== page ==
The big connection between diversity and compensation is a carefully-considered strategy, one that we label as being fair, relevant, and right. Let’s take a look at these terms.
Fair is a loaded term; in fact, one CEO we work with refuses to use that word at all when talking about pay. All too often the best negotiators command the best salaries, but where does that leave the quietly competent employees who don’t want to rock the boat? (Hint: it leaves them more likely to hunt for a new job on their lunch break.)
Shifting priorities and busy schedules often prevent companies from regularly and consistently evaluating the fairness of their pay structures. However, the cumulative impact of the hundreds of micro-decisions can quickly hit critical mass. Without unbiased monitoring, you may be surprised to realize that one manager in Chicago hasn’t promoted a minority candidate in 15 years and another in Atlanta puts through performance bonuses for women that average 8% less than those for men.
Relevance depends on the availability and clarity of market data. When setting compensation guidelines, leaders fall into the trap of thinking relevant comparative data comes from firms they are competing with for business. But really, it’s who you’re competing with for talent. Outside the C-suite, local market benchmarks will have more relevance to the talent acquisition team than functional ones.
Opening lines of communication
Finally, the right compensation strategy is the one that gets you to the close and paves the way for an effective employer-employee relationship. Transparency is key. When companies override direct manager input, they leave those leaders ill equipped to explain to employees why they didn’t get their expected bonus. That raises the specter of playing favorites or outright discrimination.
It’s hard enough to outpace your competitors, why let unease and infighting about pay inequity take away your external focus?
Elevating your environment
So how do you make sure your compensation strategy supports your DEI initiatives, rather than undermines them? It takes a powerful combination:
While there is no one-size-fits-all solution, an outside accountability partner can give you a fresh and neutral perspective on disparities, trends, outliers, and opportunities within your compensation environment. If you have questions, reach out. We love what we do and are happy to brainstorm about DEI-friendly analysis and compensation strategies that might work best for your situation. Now available: MorganHR’s comprehensive benefits report! MorganHR takes a look at how total talent and rewards strategies are evolving in light of unprecedented diversity initiatives, COVID-19, shifting demographics, and more.
Download the report.
Based on the article below, employers need more effective ways of coaching managers in order to increase company performance. Some may say it is from a lack of coaching skills, and others may say there is no coaching present. Either way, coaching is more important now than ever due to COVID-19. Companies can start by encouraging HR and business leaders to expect daily feedback. This simple request can lead to valuable conversation and constructive criticism. Although most companies are remote, there are several ways to continue to coach; however, it is critical that managers link those skills back to day-to-day work.
At MorganHR, we implement HR strategies that work. We are team players and coaches who are invested in supplying the tools employers need to succeed. It is especially important through the COVID-19 work transformations that communication is clear, and that we build a foundation remotely to ensure coaching is being translated directly to help with employee relations. MorganHR is equipped to engage with our clients and create more strategic ways of coaching in order to ensure our solution is long-lasting.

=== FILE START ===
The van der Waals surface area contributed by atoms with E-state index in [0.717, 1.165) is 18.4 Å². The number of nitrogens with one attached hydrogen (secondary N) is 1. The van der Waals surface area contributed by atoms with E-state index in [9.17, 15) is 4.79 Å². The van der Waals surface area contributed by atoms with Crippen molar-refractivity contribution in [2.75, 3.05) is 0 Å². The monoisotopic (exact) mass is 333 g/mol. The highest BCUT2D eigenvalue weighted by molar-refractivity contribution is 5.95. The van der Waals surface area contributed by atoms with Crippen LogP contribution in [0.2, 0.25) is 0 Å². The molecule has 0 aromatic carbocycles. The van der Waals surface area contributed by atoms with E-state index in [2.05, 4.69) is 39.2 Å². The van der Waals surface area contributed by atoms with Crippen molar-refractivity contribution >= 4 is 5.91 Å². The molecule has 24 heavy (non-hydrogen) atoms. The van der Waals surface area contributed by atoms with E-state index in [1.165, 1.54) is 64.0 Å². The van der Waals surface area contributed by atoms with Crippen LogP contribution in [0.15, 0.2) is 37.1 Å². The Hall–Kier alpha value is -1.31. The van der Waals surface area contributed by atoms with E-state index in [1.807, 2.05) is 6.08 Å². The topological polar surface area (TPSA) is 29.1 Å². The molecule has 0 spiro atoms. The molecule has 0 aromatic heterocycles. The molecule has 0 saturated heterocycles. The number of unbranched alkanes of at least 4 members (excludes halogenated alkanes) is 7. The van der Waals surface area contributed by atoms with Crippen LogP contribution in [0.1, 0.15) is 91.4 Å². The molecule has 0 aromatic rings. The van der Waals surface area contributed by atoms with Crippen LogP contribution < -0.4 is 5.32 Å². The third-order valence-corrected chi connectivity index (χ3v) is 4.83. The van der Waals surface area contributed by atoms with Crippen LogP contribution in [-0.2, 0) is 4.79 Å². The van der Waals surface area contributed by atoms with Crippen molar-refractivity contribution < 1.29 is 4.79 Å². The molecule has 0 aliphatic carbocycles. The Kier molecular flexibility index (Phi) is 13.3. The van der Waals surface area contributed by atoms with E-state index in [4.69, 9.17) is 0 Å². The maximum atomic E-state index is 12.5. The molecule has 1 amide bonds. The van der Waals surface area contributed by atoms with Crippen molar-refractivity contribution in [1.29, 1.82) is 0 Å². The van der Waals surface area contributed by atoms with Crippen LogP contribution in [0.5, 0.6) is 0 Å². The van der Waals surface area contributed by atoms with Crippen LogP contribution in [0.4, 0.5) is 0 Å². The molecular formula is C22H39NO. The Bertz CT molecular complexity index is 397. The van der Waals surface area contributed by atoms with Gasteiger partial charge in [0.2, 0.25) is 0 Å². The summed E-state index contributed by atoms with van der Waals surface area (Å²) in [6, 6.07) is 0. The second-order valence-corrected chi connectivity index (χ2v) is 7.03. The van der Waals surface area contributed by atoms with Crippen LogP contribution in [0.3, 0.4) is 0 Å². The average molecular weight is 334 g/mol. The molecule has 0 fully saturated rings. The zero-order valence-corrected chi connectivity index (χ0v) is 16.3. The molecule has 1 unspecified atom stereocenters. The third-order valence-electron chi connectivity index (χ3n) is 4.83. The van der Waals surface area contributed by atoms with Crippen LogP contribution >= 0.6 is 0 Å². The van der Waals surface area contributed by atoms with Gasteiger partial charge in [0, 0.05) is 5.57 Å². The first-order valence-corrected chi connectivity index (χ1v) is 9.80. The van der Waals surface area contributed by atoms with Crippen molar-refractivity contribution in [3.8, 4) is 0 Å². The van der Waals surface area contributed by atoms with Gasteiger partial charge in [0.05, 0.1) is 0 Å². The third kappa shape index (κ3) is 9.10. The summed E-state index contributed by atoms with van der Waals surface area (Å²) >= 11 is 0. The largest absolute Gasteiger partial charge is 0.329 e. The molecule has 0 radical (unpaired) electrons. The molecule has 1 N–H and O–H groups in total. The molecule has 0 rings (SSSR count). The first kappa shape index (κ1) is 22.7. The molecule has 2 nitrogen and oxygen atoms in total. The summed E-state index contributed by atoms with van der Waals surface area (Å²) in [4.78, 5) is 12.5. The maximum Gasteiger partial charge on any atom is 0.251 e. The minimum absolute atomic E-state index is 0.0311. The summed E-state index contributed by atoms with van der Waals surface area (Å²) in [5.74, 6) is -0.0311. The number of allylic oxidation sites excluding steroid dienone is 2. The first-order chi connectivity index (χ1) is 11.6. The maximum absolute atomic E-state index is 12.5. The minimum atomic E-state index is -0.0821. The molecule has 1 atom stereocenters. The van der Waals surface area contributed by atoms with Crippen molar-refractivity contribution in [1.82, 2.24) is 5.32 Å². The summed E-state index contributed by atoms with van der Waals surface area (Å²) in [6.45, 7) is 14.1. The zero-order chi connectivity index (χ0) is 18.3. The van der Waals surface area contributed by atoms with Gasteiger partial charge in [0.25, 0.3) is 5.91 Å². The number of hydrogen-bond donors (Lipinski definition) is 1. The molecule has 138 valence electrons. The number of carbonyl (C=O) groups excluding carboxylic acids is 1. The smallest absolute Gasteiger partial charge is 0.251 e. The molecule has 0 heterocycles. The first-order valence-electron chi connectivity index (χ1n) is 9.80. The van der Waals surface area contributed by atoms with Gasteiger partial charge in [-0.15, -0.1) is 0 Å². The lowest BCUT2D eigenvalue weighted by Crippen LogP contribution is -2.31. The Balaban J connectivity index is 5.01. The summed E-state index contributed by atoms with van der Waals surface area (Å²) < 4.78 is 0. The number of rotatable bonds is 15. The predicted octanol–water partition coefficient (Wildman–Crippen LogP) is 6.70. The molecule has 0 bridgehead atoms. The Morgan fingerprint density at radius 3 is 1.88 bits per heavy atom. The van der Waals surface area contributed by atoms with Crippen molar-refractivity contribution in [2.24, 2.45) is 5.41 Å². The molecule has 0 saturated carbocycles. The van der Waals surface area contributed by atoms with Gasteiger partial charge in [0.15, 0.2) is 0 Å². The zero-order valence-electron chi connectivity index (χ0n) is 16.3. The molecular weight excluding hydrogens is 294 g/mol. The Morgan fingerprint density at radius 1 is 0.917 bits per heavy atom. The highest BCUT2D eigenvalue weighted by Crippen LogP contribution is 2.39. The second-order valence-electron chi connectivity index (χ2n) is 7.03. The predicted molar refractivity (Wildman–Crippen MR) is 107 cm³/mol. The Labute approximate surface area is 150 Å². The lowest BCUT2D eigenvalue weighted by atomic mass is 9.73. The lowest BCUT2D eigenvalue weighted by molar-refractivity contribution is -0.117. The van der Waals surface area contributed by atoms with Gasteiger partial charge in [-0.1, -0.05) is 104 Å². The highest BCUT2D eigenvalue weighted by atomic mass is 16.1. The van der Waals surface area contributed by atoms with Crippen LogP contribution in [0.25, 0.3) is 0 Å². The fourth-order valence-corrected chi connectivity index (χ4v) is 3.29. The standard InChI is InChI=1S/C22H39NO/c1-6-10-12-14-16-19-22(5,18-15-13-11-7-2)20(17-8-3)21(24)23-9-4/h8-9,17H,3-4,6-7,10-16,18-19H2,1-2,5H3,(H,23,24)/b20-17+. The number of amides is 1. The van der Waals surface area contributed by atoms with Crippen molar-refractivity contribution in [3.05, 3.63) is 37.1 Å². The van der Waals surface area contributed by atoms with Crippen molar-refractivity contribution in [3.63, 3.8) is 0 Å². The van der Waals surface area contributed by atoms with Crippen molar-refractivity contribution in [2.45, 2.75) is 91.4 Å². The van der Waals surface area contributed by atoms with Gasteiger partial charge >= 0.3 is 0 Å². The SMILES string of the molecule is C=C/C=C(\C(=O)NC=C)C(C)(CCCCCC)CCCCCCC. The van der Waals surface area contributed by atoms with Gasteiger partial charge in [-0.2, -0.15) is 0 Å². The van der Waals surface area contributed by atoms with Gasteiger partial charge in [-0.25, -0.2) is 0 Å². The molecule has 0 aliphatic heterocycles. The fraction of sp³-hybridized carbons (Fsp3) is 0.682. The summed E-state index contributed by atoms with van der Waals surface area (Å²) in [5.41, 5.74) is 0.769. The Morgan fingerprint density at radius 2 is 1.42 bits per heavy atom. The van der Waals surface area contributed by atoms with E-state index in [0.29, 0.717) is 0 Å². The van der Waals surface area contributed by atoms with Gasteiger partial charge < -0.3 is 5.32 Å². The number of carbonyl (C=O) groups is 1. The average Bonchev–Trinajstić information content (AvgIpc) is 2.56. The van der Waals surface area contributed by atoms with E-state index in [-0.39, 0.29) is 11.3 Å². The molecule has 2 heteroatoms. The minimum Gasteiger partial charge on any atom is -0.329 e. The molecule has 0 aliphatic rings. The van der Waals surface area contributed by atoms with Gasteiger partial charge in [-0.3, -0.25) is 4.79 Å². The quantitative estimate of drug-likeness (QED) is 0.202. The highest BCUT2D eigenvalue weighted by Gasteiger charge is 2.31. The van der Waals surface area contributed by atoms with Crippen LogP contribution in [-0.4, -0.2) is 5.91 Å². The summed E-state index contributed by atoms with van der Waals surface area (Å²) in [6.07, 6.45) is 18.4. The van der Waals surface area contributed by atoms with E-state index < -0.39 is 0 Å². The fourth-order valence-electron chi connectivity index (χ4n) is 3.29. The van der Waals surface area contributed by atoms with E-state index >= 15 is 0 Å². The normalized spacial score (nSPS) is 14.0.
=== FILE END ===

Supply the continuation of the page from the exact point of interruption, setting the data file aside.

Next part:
Read more about the effect of coaching managers by following the link below:
It’s all about trying to predict what jobs will be needed in the near future. In the next 5, 10, and 20 years, we may see jobs we never thought of before. We will need new skills, we will see new technology, and we will feel a new sense of purpose and drive as we welcome more Generation Z workers into our world.
“A powerful onboarding process translates to the retention of talent down the road.” With an attractive first impression, a company can use its onboarding process to encourage employees to remain at the company. We encourage companies to use these best employee onboarding practices to create a welcoming environment for their new hires to feel right at home.
This emerging competencies chart is sourced from a survey that asked HR Professionals what they think will be the most prevalent leadership competencies in a multigenerational workforce. The three major traits were innovative thinking, technology knowledge, and multigenerational organizational skills. “These three traits, and the others chosen by respondents, define what HR should expect from future workers in terms of ability […] The key is to find the balance between these competencies and then maintain that balance at all times.”
Everyone should be coached, and it’s great to see that some HR professionals are stepping up to this coaching approach to leadership. We’re most successful when we have someone asking us what we can do better, and these open-ended “what” questions are all you need to win. https://www.forbes.com/sites/forbescoachescouncil/2019/11/15/why-hr-leaders-should-consider-taking-a-coaching-approach/#2a6135c0855f
There are more similarities between marketing and HR than you might think. “In each case, success relies on building strong brand awareness, delivering top-notch user experience, and effectively communicating a company’s values. The only difference, really, is the audience.” Read more about the compatibility between marketing and HR teams below. https://www.forbes.com/sites/forbescommunicationscouncil/2019/11/26/how-marketing-and-hr-can-and-should-work-together/#23ff80fd1758